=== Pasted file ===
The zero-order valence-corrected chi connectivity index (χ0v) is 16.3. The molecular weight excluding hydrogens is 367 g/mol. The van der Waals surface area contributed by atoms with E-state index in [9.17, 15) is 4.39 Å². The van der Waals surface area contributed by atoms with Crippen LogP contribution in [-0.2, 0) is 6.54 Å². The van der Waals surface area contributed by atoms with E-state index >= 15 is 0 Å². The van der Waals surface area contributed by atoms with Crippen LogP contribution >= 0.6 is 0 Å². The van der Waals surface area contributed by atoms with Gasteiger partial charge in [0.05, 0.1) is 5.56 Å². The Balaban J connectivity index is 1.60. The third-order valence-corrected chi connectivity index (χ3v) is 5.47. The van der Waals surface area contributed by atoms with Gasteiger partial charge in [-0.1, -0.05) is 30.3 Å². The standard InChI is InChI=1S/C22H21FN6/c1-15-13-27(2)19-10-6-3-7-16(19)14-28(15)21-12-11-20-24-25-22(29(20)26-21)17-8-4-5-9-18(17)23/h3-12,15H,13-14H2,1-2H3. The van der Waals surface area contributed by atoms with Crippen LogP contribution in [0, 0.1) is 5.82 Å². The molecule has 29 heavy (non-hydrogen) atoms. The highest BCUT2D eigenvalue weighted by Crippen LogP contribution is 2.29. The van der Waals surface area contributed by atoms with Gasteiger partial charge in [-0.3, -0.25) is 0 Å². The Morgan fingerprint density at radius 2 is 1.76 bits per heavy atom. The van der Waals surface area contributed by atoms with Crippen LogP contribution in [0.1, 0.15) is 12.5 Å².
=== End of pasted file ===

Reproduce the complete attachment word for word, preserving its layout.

The zero-order valence-corrected chi connectivity index (χ0v) is 16.3. The molecular weight excluding hydrogens is 367 g/mol. The van der Waals surface area contributed by atoms with E-state index in [9.17, 15) is 4.39 Å². The van der Waals surface area contributed by atoms with Crippen LogP contribution in [-0.2, 0) is 6.54 Å². The van der Waals surface area contributed by atoms with E-state index >= 15 is 0 Å². The van der Waals surface area contributed by atoms with Crippen LogP contribution >= 0.6 is 0 Å². The van der Waals surface area contributed by atoms with Gasteiger partial charge in [0.05, 0.1) is 5.56 Å². The Balaban J connectivity index is 1.60. The third-order valence-corrected chi connectivity index (χ3v) is 5.47. The van der Waals surface area contributed by atoms with Gasteiger partial charge in [-0.1, -0.05) is 30.3 Å². The standard InChI is InChI=1S/C22H21FN6/c1-15-13-27(2)19-10-6-3-7-16(19)14-28(15)21-12-11-20-24-25-22(29(20)26-21)17-8-4-5-9-18(17)23/h3-12,15H,13-14H2,1-2H3. The van der Waals surface area contributed by atoms with Crippen LogP contribution in [0, 0.1) is 5.82 Å². The molecule has 29 heavy (non-hydrogen) atoms. The highest BCUT2D eigenvalue weighted by Crippen LogP contribution is 2.29. The van der Waals surface area contributed by atoms with Gasteiger partial charge in [-0.3, -0.25) is 0 Å². The Morgan fingerprint density at radius 2 is 1.76 bits per heavy atom. The van der Waals surface area contributed by atoms with Crippen LogP contribution in [0.1, 0.15) is 12.5 Å².